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When T-Hub started, there were no more than 500 startups in the city, but today there are some 4,000—tech and non-tech put together. The state’s proactive work, which also includes building an ecosystem for startups, is something experts point to as unique to Telangana and Hyderabad. “In the last four years, we have seen a lot of progress in the startup ecosystem here,” says Peddi at Darwinbox.

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The “knowledge ecosystem” in the city is improving, comprising other startups, mentors, early-stage investors, academic institutions, and industry partnerships. T-Hub has established close links with other institutions and corporate businesses. Chief Executive Ravi Narayan—a former Microsoft veteran—expects the hub to anchor an “innovation ecosystem” in Hyderabad in the coming years. “We are working to close the gap between academic research and startup innovation. We are hoping to see startups engage with the research centres for talent and to build out their technologies. And for the research centres, the startups present an opportunity to commercialise the work done in their labs,” says Narayan.

At the Centre for Innovation and Entrepreneurship, part of IIITH, professor Ramesh Loganathan, COO of the centre, has ready examples of such efforts. “We have started to seed startups ourselves and build products at a product lab that is about a year old now,” says Loganathan. In the latter case, “against a curated market opportunity, we build the first version of the product ourselves.” Subsequently, the products are spun off as startups by identifying and working with entrepreneurs willing to commercialise the products.

Two such products are almost ready to be spun off. The first is a badminton analytics solution, where a computer watches a game and—using machine learning—provides insights similar to those a coach might have. “Star Sports got to know of this, and they came to talk to us, and they used the solution integrating it with its live feed in the PBL (Premier Badminton League) finals [in January],” says Loganathan.  “Next year they want to use more of it, in the whole commentary and the narrative of the game.”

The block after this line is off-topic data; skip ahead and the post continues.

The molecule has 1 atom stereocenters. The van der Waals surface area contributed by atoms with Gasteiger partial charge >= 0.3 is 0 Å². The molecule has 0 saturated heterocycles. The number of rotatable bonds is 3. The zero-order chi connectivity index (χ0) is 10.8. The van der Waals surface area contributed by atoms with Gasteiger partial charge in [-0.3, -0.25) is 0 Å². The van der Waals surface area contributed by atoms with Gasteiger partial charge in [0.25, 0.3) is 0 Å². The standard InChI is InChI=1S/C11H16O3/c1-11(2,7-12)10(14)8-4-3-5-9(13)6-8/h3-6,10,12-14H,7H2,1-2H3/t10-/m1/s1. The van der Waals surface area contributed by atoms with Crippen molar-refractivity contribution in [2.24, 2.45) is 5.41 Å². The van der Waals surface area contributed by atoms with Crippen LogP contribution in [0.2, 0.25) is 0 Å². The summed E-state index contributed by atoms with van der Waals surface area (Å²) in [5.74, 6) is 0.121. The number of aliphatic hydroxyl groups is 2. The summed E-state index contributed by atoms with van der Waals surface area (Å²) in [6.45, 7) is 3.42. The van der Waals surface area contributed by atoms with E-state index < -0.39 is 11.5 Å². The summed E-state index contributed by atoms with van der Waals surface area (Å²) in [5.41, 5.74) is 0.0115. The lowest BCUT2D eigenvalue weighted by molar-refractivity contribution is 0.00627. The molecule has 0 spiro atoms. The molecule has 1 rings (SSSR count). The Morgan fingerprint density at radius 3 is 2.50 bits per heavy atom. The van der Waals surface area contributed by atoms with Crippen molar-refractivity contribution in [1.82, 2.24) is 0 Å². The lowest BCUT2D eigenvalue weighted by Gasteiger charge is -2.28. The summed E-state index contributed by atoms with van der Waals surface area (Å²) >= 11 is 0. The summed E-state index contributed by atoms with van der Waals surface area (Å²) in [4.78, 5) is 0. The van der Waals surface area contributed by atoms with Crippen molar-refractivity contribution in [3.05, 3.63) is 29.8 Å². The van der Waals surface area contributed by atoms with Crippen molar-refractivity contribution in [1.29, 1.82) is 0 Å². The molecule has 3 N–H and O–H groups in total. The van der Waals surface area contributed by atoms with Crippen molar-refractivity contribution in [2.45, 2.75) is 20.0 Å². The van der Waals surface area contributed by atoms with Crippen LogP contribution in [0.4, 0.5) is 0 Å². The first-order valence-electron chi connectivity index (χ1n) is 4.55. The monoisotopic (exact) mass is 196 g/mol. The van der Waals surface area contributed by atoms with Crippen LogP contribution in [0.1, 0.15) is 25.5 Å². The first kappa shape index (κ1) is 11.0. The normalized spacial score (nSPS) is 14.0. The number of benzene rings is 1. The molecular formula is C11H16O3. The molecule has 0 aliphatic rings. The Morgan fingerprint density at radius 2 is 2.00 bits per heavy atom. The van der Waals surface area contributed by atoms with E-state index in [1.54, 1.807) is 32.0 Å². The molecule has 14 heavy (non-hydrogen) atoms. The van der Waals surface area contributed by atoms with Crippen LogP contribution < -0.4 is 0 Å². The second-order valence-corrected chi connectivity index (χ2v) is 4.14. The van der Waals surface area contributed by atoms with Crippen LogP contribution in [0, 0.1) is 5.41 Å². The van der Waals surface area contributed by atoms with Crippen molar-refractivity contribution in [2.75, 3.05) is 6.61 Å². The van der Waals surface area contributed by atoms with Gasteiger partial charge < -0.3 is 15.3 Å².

The second product is a document bot solution. Feed it a document and it automatically sets up a bot that will bring up information from any part of the document. A bank is in talks to use this technology to create thousands of FAQs for its staff. The bot can then bring up specific information that one asks for from the FAQs.

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g_118347_sanjay_nekkanti_280x210.jpgSanjay Nekkanti, CO-founder and CEO, Dhruva Space
Image: P Anil Kumar for Forbes India

There are also several central government defence research establishments in the state. These factors have created a very fertile ecosystem, especially for tech startups looking to establish themselves in the city, says Sanjay Jesrani, founder and CEO of Go North Ventures, an investor in the thick of the action in the city. Jesrani is part of the Indian Angels Network and also on the board of The Indus Entrepreneurs network’s Hyderabad chapter.

Some companies, such as Dhruva Space, are even expanding their operations into Hyderabad from elsewhere, drawn by the deep-tech research in the city. Dhruva Space is registered in Bengaluru, but CEO Sanjay Nekkanti is looking to consolidate his venture’s operations in Hyderabad, making small commercial satellites.

“Now I am completely working out of Hyderabad, and one important reason is the access to a lot of hi-tech engineering solutions in the city. A lot of aerospace and defence technology companies are based here, supporting and supplying to programmes of ISRO and DRDO,” he says.

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There are historical reasons for Hyderabad’s emergence today as a startup hub, says Jesrani.

Successive governments—both of the undivided Andhra state and the new Telangana state—have been proactive and business-friendly. Then there is the combination of the presence of schools like IIITH, the Indian School of Business, the Indian Institute of Technology, the Indian Institute of Chemical Technology and the Centre for Cellular and Molecular Biology, which offered a talent base from which to hire from.

Over the last 20 years, formidable IT services presence was built up in Hyderabad both by Indian companies and multinationals which chose to locate their development centres in the city. Besides, companies including Microsoft, Oracle, Google, Amazon, Facebook, Apple and Salesforce have growing centres in the city.